First meeting in the German Stakeholder Committee

Prof. Birgit Pfau-Effinger and her team (Dr. Christopher Grages, Thurid Eggers, Jan Meid, Dr. Ralf Och) at the University of Hamburg hosted the first Meeting of the National Stakeholder Committee (NSC) in the context of the international EU Horizon 2020 project EUROSHIP on 2 December 2020.

The project analyses social citizenship and gaps in social security systems of seven European welfare states with a special focus on people with low income and other vulnerable groups. Against this background, the researchers are interested in opportunities for NGOs and civil society to help shape and implement social policy. The members of the NSC in Germany represent a wide range of different interest groups: German Working Group of Senior Citizens Organizations (BAGSO), German Ministry of Labour and Social Affairs (BMAS), German Association for Old-Age Care (KDA), German National Poverty Conference (NAK) and United Service Worker Unions of Germany (Ver.di).

Due to the current COVID-19 pandemic, the meeting in early December took place as a virtual meeting. Birgit Pfau-Effinger and her team provided a brief overview of the project and presented first research findings from a report on the German social security system in order to discuss them with the members of the NSC. The participants contributed to a lively discussion about developments in social policies and gaps in social citizenship in Germany. They made substantial recommendations and discussed challenges for the further research and national and cross-national analysis.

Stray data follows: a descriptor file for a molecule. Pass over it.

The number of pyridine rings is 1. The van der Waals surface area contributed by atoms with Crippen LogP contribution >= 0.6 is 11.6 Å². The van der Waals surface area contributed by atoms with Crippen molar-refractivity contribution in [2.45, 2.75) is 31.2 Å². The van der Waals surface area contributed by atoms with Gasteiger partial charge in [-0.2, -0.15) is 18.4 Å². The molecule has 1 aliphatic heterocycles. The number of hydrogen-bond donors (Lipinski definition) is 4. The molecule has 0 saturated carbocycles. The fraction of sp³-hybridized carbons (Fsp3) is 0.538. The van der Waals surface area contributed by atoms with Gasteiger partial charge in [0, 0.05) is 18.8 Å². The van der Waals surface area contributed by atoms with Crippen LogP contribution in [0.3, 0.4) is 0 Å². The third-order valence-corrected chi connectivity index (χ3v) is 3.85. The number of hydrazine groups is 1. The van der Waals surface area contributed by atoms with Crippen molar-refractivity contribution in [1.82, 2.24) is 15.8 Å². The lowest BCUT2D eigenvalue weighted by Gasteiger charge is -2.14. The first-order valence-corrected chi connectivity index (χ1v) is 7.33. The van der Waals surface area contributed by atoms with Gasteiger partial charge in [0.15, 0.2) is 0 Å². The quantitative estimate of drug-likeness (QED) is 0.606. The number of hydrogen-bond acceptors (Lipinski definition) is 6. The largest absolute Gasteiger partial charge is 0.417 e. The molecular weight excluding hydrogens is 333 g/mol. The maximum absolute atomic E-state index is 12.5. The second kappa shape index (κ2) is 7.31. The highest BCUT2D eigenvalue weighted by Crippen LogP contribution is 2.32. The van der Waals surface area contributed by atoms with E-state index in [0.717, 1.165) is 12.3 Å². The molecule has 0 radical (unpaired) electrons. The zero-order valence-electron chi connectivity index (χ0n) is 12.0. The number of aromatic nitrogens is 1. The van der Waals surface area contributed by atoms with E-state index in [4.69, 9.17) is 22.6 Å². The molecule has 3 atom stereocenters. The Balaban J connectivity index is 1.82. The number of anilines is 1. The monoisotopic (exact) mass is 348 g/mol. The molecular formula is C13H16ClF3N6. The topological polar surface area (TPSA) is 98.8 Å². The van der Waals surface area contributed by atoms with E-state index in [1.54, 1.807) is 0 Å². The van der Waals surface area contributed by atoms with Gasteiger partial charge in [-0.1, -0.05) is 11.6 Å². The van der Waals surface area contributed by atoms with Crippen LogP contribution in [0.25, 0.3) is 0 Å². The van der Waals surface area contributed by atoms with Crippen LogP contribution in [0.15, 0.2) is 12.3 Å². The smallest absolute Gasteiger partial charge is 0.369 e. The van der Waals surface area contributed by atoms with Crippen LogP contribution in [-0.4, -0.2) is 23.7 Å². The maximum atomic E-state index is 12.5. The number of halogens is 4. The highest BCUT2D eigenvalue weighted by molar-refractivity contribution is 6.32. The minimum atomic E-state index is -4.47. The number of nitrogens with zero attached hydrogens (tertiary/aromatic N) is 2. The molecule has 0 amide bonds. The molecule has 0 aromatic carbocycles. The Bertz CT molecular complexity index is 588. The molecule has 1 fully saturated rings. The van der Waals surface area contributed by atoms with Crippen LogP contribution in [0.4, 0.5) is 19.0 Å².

The preliminary findings of the research project show that even though the German Government has a good reputation for its poverty prevention in Europe, the development of poverty and social exclusion in the context of welfare state reforms in Germany is characterised by ambivalent dynamics. While the share of household with low work intensity decreased from 12% in 2005 to 8,1 in 2018, the poverty risk increased from 12,2% to 16% in the same period (Eurostat). With reference to the development of increasing poverty risks in Germany, it was argued that individual, social and economic circumstances (Lebenslagen), their changes, consolidation and accumulation should be taken into account as important factors for the analysis of gaps in social citizenship. It was further emphasized, that “hidden poverty” also should be included in the analyses, since a substantial share of people do not take up social benefits and social services, particularly in older age.

Furthermore, several participants supported the argument of the project team from their own fields of expertise and experience, that there are  problematic developments in the context of long-term care for older people, like high co-payments for professional care provision, regional deficits in care infrastructure and a lack of public cost adjustments in service funding. The participants agreed that these are associated with severe social risks for older people in need of care and may lead to unmet needs and poverty in old age.

Another important topic in the discussion was the ambitious aim of the project to analyse social inequality on the basis of multiple and potentially overlapping dimensions of discrimination which include disability, age and gender. With reference to the recent trend towards digitalisation, the discussants agreed with the research team that there is a problematic “digital divide”, according to which the possibilities for the use and the availability of digital equipment are closely related to factors like age and/or socio-economic status.

The members of the NSC also raised some important general questions regarding the main research focus of the EUROSHIP project and discussed topics like the possibility to use the concept of social rights not only for the national level of social policies, but also for the EU level, the complexity of multi-level governance in the EU and possibilities for embedding research results of the project in EU policy-making.

The Team of the University of Hamburg appreciated the many insightful comments and suggestions from the participants. The second meeting of the NSC is planned for 2021.

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